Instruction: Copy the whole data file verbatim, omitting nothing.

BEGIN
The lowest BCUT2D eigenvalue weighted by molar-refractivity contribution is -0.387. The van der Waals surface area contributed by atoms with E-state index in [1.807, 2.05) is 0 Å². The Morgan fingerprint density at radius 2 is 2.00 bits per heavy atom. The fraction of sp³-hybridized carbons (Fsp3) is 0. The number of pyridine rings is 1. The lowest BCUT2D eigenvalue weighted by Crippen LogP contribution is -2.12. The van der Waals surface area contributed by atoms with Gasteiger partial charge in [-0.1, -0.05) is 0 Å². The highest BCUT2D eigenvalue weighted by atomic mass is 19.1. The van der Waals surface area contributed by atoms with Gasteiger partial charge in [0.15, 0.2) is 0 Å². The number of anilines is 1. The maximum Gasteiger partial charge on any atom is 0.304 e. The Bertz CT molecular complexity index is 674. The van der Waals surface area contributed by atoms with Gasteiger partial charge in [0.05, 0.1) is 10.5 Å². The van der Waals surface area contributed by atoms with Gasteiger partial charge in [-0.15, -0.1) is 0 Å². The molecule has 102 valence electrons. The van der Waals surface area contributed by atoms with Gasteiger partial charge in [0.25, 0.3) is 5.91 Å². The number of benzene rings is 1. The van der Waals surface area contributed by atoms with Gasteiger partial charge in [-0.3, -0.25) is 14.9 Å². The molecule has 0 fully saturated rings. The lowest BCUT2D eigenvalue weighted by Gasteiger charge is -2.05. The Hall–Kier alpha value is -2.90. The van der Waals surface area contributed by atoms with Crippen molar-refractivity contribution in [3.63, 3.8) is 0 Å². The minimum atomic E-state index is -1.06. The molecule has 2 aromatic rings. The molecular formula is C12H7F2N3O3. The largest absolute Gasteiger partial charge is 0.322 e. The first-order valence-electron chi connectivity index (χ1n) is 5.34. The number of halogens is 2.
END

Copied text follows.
The lowest BCUT2D eigenvalue weighted by molar-refractivity contribution is -0.387. The van der Waals surface area contributed by atoms with E-state index in [1.807, 2.05) is 0 Å². The Morgan fingerprint density at radius 2 is 2.00 bits per heavy atom. The fraction of sp³-hybridized carbons (Fsp3) is 0. The number of pyridine rings is 1. The lowest BCUT2D eigenvalue weighted by Crippen LogP contribution is -2.12. The van der Waals surface area contributed by atoms with Gasteiger partial charge in [-0.1, -0.05) is 0 Å². The highest BCUT2D eigenvalue weighted by atomic mass is 19.1. The van der Waals surface area contributed by atoms with Gasteiger partial charge in [0.15, 0.2) is 0 Å². The number of anilines is 1. The maximum Gasteiger partial charge on any atom is 0.304 e. The Bertz CT molecular complexity index is 674. The van der Waals surface area contributed by atoms with Gasteiger partial charge in [0.05, 0.1) is 10.5 Å². The van der Waals surface area contributed by atoms with Gasteiger partial charge in [-0.15, -0.1) is 0 Å². The molecule has 102 valence electrons. The van der Waals surface area contributed by atoms with Gasteiger partial charge in [0.25, 0.3) is 5.91 Å². The number of benzene rings is 1. The van der Waals surface area contributed by atoms with Gasteiger partial charge in [-0.3, -0.25) is 14.9 Å². The molecule has 0 fully saturated rings. The lowest BCUT2D eigenvalue weighted by Gasteiger charge is -2.05. The Hall–Kier alpha value is -2.90. The van der Waals surface area contributed by atoms with Crippen molar-refractivity contribution in [3.63, 3.8) is 0 Å². The minimum atomic E-state index is -1.06. The molecule has 2 aromatic rings. The molecular formula is C12H7F2N3O3. The largest absolute Gasteiger partial charge is 0.322 e. The first-order valence-electron chi connectivity index (χ1n) is 5.34. The number of halogens is 2.